On the first day of March, NOVA Debate Club hosted a debate between one of Portugal’s most preeminent comedians, contemporary thinkers and political pundits – Ricardo Araújo Pereira – and the authors of the highly controversial Facebook page, Jovem Conservador de Direita – Sérgio Duarte and Bruno Henriques.
The debate was promising from the start. It began with an attempt by Ricardo to address the definition of political correctness as “simply good manners” concept. He ended by stating that, if it was true that “political correctness is simply good manners”, one who was “politically incorrect” would simply be someone with bad manners, when in truth, said person is branded as a “racist”, “xenophobe”, “homophobe”, “sexist”, and in general, someone associated as belonging to the right-wing.
Bruno, on the other hand, compared the subject of political correctness to a builder’s level. While the balance between left and right was the desired outcome, what we witnessed was a mass hysteria and obsession with controlling the words people use from the left, and an idea that everyone is free to insult just for the sake of insulting from the right. Bruno regretted that there is a void in the center, which makes it hard to define the optimal point of moderation, either in manners or language.
Sérgio built on Bruno’s point through examples. The main one being Donald Trump. Trump ran a campaign with the basis of telling it like it is. His campaign consisted in calling every opponent by a nickname (crazy Bernie, crooked Hillary, low energy Jeb, little Marco, lying Ted), on calling women “pigs”, “slobs” and “dogs”, and on implying that a female journalist was on her period because of the questions she was asking during a debate. Trump claimed many times that the world was too politically correct and that something had to change.
The curious thing is that the roles seem to have shifted. In Portugal, censorship used to be considered an attribute of the far-right, while the left led the fight for freedom of speech. Today, a niche of the left stands for constraints on free speech, while the far-right cries for that freedom. What Ricardo claims is that the right isn’t really standing for free speech, but only for its free speech. And to sustain his hypotheses, he used Trump as an example, as well. It takes only a visit to Trump’s twitter to realize that he does not stand for everyone’s freedom to express themselves.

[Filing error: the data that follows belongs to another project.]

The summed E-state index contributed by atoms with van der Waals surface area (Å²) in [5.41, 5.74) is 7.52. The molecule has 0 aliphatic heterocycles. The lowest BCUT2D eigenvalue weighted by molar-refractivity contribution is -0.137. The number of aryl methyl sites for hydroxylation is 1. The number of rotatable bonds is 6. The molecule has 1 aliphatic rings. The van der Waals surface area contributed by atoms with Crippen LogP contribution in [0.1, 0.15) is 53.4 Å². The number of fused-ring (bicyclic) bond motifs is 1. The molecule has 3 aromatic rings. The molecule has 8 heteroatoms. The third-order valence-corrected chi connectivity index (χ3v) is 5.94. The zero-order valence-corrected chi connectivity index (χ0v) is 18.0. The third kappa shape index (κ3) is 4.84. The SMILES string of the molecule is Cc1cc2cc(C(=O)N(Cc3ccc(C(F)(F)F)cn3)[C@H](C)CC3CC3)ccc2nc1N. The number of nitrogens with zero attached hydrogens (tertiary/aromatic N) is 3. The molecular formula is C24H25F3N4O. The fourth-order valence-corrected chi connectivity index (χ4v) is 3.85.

Ricardo is an advocate for allowing everyone to express one’s thoughts, however stupid they may be, and then letting them deal with the consequences of those thoughts. Shutting the opposition up will never lead to a victory in an argument, especially in the political arena.
This was the major point of discordance of the debate. Both Sérgio and Bruno agreed that everyone should be free to express their opinions, however idiotic they may be. But, they feel that for some the platform to express those opinions should not be granted. In their opinion, granting the platform for certain discussions increases the credibility of, a priori, idiotic subjects. For example, subjects like the earth being flat or the inexistence of climate change. These pointless debates could lead to damaging consequences due to the delay in legislation that occurs.
Sérgio and Bruno’s page being banned from Facebook resulted in an increase in awareness to the character’s existence. When the page was reinstated, the number of likes increased exponentially. Censorship was, as they called it, the fuel they needed.
One could say that matters of consonance outnumbered those of disagreement in this debate. Ricardo contended that everyone should be allowed to express their thoughts, however idiotic, and deal with the consequences of said thoughts. Sérgio and Bruno agreed, but argued that, in certain subjects, some thoughts and opinions should not be considered in order to avoid filibustering. They also agreed that there is a mass hysteria from the left in trying to control the vocabulary, leading to a counter-productive situation that inflicts more harm than good. Finally, they agreed that this situation enables those who are far from being victims to pose as such (i.e. Donald Trump).
The discussion around political correctness has no clear end at sight. But it was a true pleasure to be part of the team that brought this forum to Nova SBE. Debates on topics as these are paramount in the heart of a school. But these events don’t happen overnight. Thank you to all that made it possible.
*This article was written by João de Almeida and edited by Nova SBE. João de Almeida is a Management student at Nova SBE and Vice-President and Coordinator of Nova Debate. Thank you for your contribution, João.